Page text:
Eugene Chadbourne + Thomas Lehn - C Inside (2000)

Eugene Chadbourne and Thomas Lehn performing as a duo. C: Inside was recorded live in Cologne on June 9, 1999. The CD contains three pieces : “Crossroads,” a 46-minute improv, followed by “Intersection” and “Line Out,” two short encores of two and three minutes. Eugene Chadbourne favors his “deering goodtimes banjo” (liner notes) on this recording, but he also uses his “modified guild slim Jim acoustic electric guitar” (same). At one point in “Crossroads,” he slips into a rendition of Gram Parsons' “Hickory Wind,” but his vocal prowess ends there.

This disc is excellent. The frenetic banjo fights the analog rumbles in a match of epic proportions, a match in which the listener is the winner. Both improvisers deliver an energy-packed performance, but the level of energy never reaches an exaggerated level. There is moderation on this disc, self-control (something that is not a standard with Dr. Chadbourne), punctuated by well-timed decibel-packed episodes and an engaging synergy. As a bonus, a strange and fun essay by Dr. Chadbourne trying to understand what a G7 summit actually is. (source)

Limbus 4 - Mandalas (1970)

Limbus 3 & 4 are an experimental Krautrock group from Heidelberg, Germany. Their 1969 debut "Cosmic Music Experience" featured the musicians Odysseus Artnern, Bernd Henninger and Gerd Kraus on various instruments. The experimentation with an odd array of instruments became the forte of the group, with heavy influences of ethnic world music, primarily African and Indian styles. The music was mostly acoustic and was fully improvised, integrating a fair degree of Viola, Percussive tribal rhythms on exotic instruments that Kraus acquired from friends who travelled to foreign continents. The use of tablas, sitar, bul-bul tarang, and various pipes added to the unusual sound, appealing to the hippie-commune of Heidelberg in the late 60s flower power counterculture era.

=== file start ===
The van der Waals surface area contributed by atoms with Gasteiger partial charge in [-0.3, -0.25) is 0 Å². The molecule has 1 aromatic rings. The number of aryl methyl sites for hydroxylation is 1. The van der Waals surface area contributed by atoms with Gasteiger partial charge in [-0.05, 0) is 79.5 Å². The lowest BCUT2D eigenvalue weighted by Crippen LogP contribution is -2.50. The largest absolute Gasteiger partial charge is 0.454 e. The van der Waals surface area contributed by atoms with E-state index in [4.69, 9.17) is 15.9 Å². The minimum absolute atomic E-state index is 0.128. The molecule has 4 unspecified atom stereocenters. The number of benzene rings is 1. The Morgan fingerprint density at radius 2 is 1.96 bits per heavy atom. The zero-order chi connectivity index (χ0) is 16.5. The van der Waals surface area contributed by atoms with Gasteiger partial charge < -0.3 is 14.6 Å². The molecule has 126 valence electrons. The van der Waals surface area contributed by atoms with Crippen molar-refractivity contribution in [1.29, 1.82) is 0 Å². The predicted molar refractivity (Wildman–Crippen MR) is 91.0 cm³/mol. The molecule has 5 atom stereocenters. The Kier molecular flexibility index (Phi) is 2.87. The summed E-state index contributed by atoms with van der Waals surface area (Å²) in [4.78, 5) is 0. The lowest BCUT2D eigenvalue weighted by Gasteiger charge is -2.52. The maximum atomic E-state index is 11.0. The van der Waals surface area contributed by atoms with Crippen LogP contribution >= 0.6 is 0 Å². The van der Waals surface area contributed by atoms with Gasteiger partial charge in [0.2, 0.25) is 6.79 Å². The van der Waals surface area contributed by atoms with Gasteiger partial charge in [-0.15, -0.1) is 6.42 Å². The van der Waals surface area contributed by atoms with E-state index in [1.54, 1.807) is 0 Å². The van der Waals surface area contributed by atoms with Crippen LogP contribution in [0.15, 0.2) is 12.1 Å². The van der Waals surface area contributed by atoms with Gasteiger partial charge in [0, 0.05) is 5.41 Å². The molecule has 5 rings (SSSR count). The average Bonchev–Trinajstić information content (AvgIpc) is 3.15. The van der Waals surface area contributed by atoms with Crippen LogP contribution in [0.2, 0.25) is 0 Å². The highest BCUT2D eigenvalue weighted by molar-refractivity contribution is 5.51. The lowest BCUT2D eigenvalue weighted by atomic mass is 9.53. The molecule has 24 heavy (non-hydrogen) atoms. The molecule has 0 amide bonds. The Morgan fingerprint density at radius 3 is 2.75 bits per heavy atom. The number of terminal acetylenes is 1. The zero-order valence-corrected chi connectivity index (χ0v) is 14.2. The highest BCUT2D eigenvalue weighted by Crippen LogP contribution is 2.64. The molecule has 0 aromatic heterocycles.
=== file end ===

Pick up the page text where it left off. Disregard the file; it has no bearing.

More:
The debut was alternatively titled "New Atlantis" in reference to the one of the album tracks, that actually swallowed up an entire side of vinyl, the whole of side two. The album was followed the next year in 1970 by "Mandalas" as a quartet when the second percussionist Matthias Knieper joined. Wind instruments, droning voices and cosmic effects made the whole thing sound like some hallucinatory acid trip, as was intended and the band incorporated the use of piano, bass, cello, viola, violin, flute, recorder, oriental flute, plastic flute, totalophon, valiha faray, tsikadraha, tabras, tambourin, percussion. The band disbanded in 1971, but their music will appeal to Krautrock fans and those with an ear for psychedelic improvised experimental music. (progarchives)


Sun Treader - Zin-Zin (1973)

Debut LP by UK jazzy/prog trio...the band is based around the percussionist Morris Pert, Alyn Ross at bass and Peter Robinson at electric piano...Morris Pert had played with Stomu Yamashta and also Jonesy…Peter Robinson was formerly in Quatermass, Zakarrias and Three Man Army...The music on this underrated album is a nice jazzy progressive gem with the main emphasis on drums and piano...

Alyn Ross - Bass
Morris Pert - Drums
Peter Robinson - Piano
Robin Thompson - Sax (guest)